More frequently, the Dreikursian literature references “the creative self” rather than creative power. As just one example, in 2006, Readings in the Theory of Individual Psychology came out containing the chapter, “The creative self in Adlerian psychology.” Therein the authors repeat a common error that “creativity in the German has been variously translated into English as creative self or creative power” (p. 109).
This isn’t actually the case. Dreikurs seems to have preferred the Anglicisation, creative self. According to Gisela Eife), the editor of Alfred Adler Studienausgabe, Vol. 3 shares:
Adler never speaks about a “self.” Starting in 1926, he sometimes uses the term “schöpferische Kraft,” creative power. It is identical with the life force - Lebenskraft (personal communication, 24 May 2019)
Unfortunately, characterizing a capability as something of an individuated “creative self” has resulted in compromising a holistic understanding of the individual. It seems to replicate Freud’s characterization of psychic topography (ego, id, superego). Psychoanalysis continually dealt with psyche as if it were an actual place where conflictual battles were staged. It was Adler’s insight that so-called conflict was the creativity of the individual in action! The individual creatively avoids one life task or another in order to attain one’s similarly creative, unifying goal.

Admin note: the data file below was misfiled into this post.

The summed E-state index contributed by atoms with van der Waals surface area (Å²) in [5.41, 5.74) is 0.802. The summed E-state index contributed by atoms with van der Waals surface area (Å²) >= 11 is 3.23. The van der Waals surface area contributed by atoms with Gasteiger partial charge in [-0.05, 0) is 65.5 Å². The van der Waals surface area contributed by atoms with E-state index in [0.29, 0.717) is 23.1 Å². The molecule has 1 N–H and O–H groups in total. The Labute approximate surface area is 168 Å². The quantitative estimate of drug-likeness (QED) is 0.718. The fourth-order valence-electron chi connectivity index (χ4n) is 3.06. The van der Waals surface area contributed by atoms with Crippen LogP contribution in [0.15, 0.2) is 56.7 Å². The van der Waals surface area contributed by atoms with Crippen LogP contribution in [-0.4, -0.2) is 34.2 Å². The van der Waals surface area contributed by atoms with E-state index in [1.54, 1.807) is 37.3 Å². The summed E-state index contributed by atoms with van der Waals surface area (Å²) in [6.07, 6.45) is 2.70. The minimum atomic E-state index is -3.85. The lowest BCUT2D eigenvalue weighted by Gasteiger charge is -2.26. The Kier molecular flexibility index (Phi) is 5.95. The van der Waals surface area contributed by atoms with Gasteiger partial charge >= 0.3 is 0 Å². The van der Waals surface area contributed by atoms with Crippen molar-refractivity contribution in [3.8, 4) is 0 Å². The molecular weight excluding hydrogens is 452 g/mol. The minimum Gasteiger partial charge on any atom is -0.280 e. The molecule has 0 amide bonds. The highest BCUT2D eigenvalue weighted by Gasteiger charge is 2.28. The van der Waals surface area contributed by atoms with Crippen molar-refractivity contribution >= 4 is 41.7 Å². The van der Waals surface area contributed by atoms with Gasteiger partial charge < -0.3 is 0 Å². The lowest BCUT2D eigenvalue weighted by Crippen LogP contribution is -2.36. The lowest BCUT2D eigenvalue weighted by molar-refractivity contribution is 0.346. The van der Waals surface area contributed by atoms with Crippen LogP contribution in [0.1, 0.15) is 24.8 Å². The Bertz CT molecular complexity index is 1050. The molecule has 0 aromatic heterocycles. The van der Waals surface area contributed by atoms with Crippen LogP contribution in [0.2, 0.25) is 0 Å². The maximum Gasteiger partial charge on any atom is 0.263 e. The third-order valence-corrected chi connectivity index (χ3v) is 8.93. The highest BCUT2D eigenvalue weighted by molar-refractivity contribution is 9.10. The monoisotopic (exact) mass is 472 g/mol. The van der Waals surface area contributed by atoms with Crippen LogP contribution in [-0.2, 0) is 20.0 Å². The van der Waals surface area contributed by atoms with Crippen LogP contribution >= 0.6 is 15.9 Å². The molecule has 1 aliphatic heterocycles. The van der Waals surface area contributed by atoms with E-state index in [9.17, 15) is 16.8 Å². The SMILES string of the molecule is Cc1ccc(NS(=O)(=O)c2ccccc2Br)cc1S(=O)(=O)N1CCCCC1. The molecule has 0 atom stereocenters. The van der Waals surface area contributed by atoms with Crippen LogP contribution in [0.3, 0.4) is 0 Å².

While this isn’t a minor issue it also isn’t the crux of the challenge. We needn’t be concerned so much about correct interpretation, but of therapeutic application.
Adler (1931/2004) framed it this way: